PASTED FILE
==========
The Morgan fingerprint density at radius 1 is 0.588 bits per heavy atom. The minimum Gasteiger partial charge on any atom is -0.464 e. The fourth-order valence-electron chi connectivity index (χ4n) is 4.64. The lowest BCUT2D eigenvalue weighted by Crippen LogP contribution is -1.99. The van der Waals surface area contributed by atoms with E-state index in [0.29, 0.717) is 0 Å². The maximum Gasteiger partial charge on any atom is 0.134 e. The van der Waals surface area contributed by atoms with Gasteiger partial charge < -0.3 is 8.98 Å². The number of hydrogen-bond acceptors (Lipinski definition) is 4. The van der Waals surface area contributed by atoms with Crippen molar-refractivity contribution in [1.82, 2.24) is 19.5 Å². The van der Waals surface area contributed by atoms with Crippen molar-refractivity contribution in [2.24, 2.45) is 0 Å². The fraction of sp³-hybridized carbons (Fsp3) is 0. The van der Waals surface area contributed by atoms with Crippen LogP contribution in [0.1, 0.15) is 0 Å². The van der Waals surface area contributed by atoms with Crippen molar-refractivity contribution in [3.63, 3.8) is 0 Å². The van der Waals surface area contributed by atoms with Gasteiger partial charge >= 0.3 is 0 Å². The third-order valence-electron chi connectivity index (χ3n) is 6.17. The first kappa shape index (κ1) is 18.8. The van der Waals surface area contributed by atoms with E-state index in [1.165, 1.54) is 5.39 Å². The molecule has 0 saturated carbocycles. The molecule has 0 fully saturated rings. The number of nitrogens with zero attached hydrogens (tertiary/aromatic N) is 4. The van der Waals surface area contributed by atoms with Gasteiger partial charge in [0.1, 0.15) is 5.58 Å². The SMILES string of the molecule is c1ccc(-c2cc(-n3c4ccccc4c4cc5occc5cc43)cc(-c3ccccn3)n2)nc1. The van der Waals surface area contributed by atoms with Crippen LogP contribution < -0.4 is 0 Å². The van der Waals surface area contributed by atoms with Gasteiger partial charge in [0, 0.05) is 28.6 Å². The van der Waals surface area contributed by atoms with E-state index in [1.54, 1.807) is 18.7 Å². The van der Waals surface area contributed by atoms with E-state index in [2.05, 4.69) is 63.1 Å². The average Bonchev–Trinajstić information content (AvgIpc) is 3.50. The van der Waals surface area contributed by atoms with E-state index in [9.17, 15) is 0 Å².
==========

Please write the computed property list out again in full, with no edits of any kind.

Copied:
The Morgan fingerprint density at radius 1 is 0.588 bits per heavy atom. The minimum Gasteiger partial charge on any atom is -0.464 e. The fourth-order valence-electron chi connectivity index (χ4n) is 4.64. The lowest BCUT2D eigenvalue weighted by Crippen LogP contribution is -1.99. The van der Waals surface area contributed by atoms with E-state index in [0.29, 0.717) is 0 Å². The maximum Gasteiger partial charge on any atom is 0.134 e. The van der Waals surface area contributed by atoms with Gasteiger partial charge < -0.3 is 8.98 Å². The number of hydrogen-bond acceptors (Lipinski definition) is 4. The van der Waals surface area contributed by atoms with Crippen molar-refractivity contribution in [1.82, 2.24) is 19.5 Å². The van der Waals surface area contributed by atoms with Crippen molar-refractivity contribution in [2.24, 2.45) is 0 Å². The fraction of sp³-hybridized carbons (Fsp3) is 0. The van der Waals surface area contributed by atoms with Crippen LogP contribution in [0.1, 0.15) is 0 Å². The van der Waals surface area contributed by atoms with Crippen molar-refractivity contribution in [3.63, 3.8) is 0 Å². The van der Waals surface area contributed by atoms with Gasteiger partial charge >= 0.3 is 0 Å². The third-order valence-electron chi connectivity index (χ3n) is 6.17. The first kappa shape index (κ1) is 18.8. The van der Waals surface area contributed by atoms with E-state index in [1.165, 1.54) is 5.39 Å². The molecule has 0 saturated carbocycles. The molecule has 0 fully saturated rings. The number of nitrogens with zero attached hydrogens (tertiary/aromatic N) is 4. The van der Waals surface area contributed by atoms with Gasteiger partial charge in [0.1, 0.15) is 5.58 Å². The SMILES string of the molecule is c1ccc(-c2cc(-n3c4ccccc4c4cc5occc5cc43)cc(-c3ccccn3)n2)nc1. The van der Waals surface area contributed by atoms with Crippen LogP contribution < -0.4 is 0 Å². The van der Waals surface area contributed by atoms with Gasteiger partial charge in [0, 0.05) is 28.6 Å². The van der Waals surface area contributed by atoms with E-state index in [1.54, 1.807) is 18.7 Å². The van der Waals surface area contributed by atoms with E-state index in [2.05, 4.69) is 63.1 Å². The average Bonchev–Trinajstić information content (AvgIpc) is 3.50. The van der Waals surface area contributed by atoms with E-state index in [9.17, 15) is 0 Å².